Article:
• Plan what you will wear. (Even in a virtual fair, recruiters will see you on video.) Present yourself at your best: clean, neat and dressed in business professional or business casual attire. Give yourself time to make sure that everything you're going to wear (including undergarments, shoes, and accessories) is clean and in good condition.
    • At the UC Professional and Technical Career Fair, the dress code is business professional. Students wearing jeans, tennis shoes, or t-shirts are not admitted.
    • Look in Handshake for a JCPenney Suit Up event, where UC students can get deep discounts on professional clothing and accessories.
    • Consider shopping at the Bearcats Pantry Career Closet, which offers free professional clothing for career fairs, interviews, and presentations for UC students who qualify. Call Assistant Dean of Students Daniel Cummins' office at (513) 556-5064 for details or to make an appointment.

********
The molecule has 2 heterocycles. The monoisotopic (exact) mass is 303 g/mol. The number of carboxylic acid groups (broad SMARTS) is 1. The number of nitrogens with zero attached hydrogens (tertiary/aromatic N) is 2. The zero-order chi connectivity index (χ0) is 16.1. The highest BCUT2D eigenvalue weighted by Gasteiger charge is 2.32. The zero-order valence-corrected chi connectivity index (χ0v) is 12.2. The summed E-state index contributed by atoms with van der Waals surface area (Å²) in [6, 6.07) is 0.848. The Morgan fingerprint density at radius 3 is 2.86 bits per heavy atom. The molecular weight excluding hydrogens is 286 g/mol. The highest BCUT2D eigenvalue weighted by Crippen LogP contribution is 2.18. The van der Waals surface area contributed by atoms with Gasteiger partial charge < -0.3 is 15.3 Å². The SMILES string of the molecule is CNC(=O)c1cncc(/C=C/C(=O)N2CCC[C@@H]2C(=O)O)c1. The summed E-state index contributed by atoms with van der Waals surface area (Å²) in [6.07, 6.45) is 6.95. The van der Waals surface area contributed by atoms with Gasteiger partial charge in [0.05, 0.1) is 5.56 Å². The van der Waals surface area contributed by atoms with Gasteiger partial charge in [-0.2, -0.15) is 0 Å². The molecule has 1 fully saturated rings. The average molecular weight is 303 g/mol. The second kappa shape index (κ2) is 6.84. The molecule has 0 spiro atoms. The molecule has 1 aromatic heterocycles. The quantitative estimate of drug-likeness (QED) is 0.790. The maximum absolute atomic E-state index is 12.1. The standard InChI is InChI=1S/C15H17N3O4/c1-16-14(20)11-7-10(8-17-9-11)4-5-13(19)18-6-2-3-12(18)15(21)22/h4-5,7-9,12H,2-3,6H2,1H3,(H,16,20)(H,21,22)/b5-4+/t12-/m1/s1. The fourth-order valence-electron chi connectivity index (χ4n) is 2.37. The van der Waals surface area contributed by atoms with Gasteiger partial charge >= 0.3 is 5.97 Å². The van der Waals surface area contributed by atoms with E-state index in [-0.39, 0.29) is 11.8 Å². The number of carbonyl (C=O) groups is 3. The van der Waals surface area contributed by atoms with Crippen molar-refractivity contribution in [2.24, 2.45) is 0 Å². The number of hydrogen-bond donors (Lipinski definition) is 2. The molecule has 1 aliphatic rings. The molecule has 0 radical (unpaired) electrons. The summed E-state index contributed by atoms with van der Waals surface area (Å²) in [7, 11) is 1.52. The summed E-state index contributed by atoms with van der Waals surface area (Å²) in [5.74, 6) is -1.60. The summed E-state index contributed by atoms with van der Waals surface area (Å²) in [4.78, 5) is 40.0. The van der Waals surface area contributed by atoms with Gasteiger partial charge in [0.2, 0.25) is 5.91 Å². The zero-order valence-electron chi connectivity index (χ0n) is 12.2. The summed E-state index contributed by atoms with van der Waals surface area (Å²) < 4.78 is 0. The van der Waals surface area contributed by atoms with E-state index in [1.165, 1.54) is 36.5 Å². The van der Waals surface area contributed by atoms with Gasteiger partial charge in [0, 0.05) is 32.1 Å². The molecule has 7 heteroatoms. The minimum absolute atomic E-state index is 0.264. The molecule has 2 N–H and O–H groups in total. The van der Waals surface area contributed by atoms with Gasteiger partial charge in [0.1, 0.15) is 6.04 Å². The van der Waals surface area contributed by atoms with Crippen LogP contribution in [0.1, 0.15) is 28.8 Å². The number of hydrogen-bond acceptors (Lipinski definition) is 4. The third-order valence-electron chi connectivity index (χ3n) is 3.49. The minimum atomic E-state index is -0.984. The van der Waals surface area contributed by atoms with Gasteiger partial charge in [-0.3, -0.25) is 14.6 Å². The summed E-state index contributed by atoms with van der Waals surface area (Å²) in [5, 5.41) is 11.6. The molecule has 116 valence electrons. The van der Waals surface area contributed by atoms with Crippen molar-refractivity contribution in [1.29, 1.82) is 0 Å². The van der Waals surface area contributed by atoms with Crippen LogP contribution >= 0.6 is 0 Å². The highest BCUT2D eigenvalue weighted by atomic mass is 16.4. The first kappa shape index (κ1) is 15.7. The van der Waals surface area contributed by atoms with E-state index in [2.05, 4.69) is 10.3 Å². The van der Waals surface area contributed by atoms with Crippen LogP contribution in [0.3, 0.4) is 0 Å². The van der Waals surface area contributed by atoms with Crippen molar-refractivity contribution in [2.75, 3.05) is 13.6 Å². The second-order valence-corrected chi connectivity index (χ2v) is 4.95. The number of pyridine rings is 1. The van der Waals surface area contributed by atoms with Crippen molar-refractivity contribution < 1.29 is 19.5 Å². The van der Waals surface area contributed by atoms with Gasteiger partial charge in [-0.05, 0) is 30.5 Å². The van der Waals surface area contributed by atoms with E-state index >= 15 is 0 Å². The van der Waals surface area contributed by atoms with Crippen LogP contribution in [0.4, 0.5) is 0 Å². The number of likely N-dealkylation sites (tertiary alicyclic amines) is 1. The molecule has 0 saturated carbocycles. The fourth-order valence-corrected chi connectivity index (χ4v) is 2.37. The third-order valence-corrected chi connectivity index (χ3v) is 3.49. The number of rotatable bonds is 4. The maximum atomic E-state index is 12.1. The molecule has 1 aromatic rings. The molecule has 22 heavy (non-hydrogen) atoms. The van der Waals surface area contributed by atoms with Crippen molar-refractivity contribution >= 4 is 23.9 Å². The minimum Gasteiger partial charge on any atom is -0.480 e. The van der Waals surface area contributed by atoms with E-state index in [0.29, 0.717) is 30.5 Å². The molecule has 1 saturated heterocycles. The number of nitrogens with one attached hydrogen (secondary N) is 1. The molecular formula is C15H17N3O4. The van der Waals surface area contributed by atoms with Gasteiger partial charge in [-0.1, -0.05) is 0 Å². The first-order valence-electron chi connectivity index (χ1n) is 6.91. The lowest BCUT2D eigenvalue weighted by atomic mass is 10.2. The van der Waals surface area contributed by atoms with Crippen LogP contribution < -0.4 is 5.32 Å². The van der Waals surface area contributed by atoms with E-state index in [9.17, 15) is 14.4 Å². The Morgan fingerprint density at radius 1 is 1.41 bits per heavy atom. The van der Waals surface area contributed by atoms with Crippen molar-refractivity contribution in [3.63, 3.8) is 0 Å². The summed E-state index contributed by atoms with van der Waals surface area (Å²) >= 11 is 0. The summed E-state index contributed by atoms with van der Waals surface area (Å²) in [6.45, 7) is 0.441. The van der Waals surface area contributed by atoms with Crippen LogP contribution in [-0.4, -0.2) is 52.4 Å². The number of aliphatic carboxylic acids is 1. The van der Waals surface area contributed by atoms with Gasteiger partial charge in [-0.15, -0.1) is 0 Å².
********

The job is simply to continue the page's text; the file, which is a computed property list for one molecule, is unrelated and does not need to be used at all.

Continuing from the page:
• Get ready to follow up after the fair.

Virtual Fair: Sign Up for Sessions

The only way to meet recruiters at a virtual fair in Handshake is to sign up for sessions:

  • If you’re actively looking for a job or internship, choose one-on-one (1:1) sessions, which are like 10-minute pre-interviews. Four to six one-on-one sessions is a good target.
  • If you’re just browsing or exploring career paths, sign up for group sessions.
  • Look beyond the big names. You never know where you'll find a great opportunity.
  • Pace yourself. Screen fatigue is real, and a career fair can be intense. Try to give yourself at least one ten-minute break every hour to collect your thoughts, jot down some notes, eat a snack, use the restroom, look out the window, refocus, and prepare for your next set of sessions.
  • Check back. More sessions may open as the fair gets closer.
  • Learn how to join virtual fair sessions and how to move from one to the next.

Virtual Fair: Get Your Device Ready